The $10,000 Challenge with Christine Yodsukar
My friend and colleague Mike Allebach and I hosted a workshop together for a year and a half, during which we coached photographers through the wedding album in-person-sales process. Mike started a Facebook group alongside it in order to continue the conversations on everything we worked on in the workshop. Last January, we decided that it would be great to challenge everyone after one of the workshops to reach out to past wedding clients, use what we taught them, and get wedding albums into their clients’ hands.
We called it the $10K Challenge: if you have ten clients from the past two years and sell each of them a $1,000 wedding album, you will have made an extra $10,000 that January. Or, if you have five past clients who never got albums, and you sell them each a $2,000 album, you’ll have hit the $10K goal as well. Basically, the idea was to get resourceful during what can generally be a slow month in the wedding photography world, and show yourself that opportunity is everywhere. For the photographers that did it, they went on to be some of the most successful with wedding album IPS I’ve ever seen.
While May might not be a slow month for wedding photographers, and in fact it is probably one of the busier months, why not make an extra $10,000 this month?
Step One: Segment Your Past Clients
The first thing you’ll want to do with the $10K Challenge is to go back through your clients for the past two to three years. In my experience, the more recent they were, the more likely they’ll be to want to purchase a wedding album; however, don’t rule anyone out. Sometimes people surprise you with what they want and how much they are willing to invest into it. As you work back through your client list, pick out all of the clients who did not get a wedding album.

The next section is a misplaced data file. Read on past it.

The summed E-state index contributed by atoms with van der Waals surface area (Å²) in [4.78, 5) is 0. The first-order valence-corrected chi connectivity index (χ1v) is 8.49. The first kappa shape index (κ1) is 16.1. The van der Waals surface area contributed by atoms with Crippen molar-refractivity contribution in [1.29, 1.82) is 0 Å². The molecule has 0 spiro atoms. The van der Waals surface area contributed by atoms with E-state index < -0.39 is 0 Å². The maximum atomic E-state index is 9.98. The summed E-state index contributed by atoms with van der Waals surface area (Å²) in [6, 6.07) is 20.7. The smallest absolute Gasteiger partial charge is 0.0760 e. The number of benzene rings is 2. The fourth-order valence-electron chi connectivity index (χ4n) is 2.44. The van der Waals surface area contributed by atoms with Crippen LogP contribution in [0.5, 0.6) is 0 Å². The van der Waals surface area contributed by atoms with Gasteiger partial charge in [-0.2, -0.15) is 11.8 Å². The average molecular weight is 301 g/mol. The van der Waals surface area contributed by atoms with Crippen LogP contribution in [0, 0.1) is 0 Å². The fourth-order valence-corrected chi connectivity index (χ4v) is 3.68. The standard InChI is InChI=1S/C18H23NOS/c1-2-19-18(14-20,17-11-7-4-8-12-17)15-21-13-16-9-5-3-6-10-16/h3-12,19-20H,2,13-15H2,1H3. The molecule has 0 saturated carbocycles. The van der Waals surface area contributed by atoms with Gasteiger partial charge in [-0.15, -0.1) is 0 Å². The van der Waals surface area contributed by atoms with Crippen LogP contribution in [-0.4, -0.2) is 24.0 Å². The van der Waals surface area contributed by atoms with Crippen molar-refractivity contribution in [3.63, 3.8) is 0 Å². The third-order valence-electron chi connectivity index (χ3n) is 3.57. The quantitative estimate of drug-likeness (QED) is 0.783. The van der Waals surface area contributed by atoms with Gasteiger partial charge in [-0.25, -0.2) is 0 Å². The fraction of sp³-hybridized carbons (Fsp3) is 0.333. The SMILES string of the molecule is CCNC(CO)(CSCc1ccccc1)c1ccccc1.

Once you have everyone’s names pulled, you are then going to divide them into four groups and label them A through D. The A group is reserved for the couples you think will be the most excited to purchase a big, beautiful wedding album from you. In the B group, you will put names of couples who you think will be really excited to have a wedding album, but maybe the investment during the wedding was a difficult area for them, so purchasing a wedding album might be a little more difficult. Group C is for couples who you liked, but who were not very easy to work with or had some red flags that purchasing an album might not be on their to-do list. And lastly, group D are the couples that you don’t think will purchase a wedding album because they don’t value it at all, but you still like them and want the best for them.
Step 2: Email Them.
With your A group list ready to go, you are going to send an email letting them know that you would love to help them get their wedding album and that you’ve created a complimentary album design that you’d love to show them. You’ll do this for each group, but the purpose of going group by group is so that if everyone does want an album (which could very well happen!), you don’t end up overloading your workflow with a volume you’re not used to, all in one week. Pace yourself so your customer service doesn’t suffer.
In this email, it is helpful to acknowledge the fact that you are contacting them some time after their wedding, so that they are not left wondering, “Why now?” I suggest, at the beginning of the email, apologizing for not having helped them with their wedding album sooner. Explain to them that you now have the design skills and the systems to support providing them with the most amazing experience ever, and you’d love to guide them through this experience as well. Next, let them know that you’ve created a stunning complimentary wedding album design that you’d love to show them. Lastly, ask them if they have time for a quick phone call and give them two time-and-date options.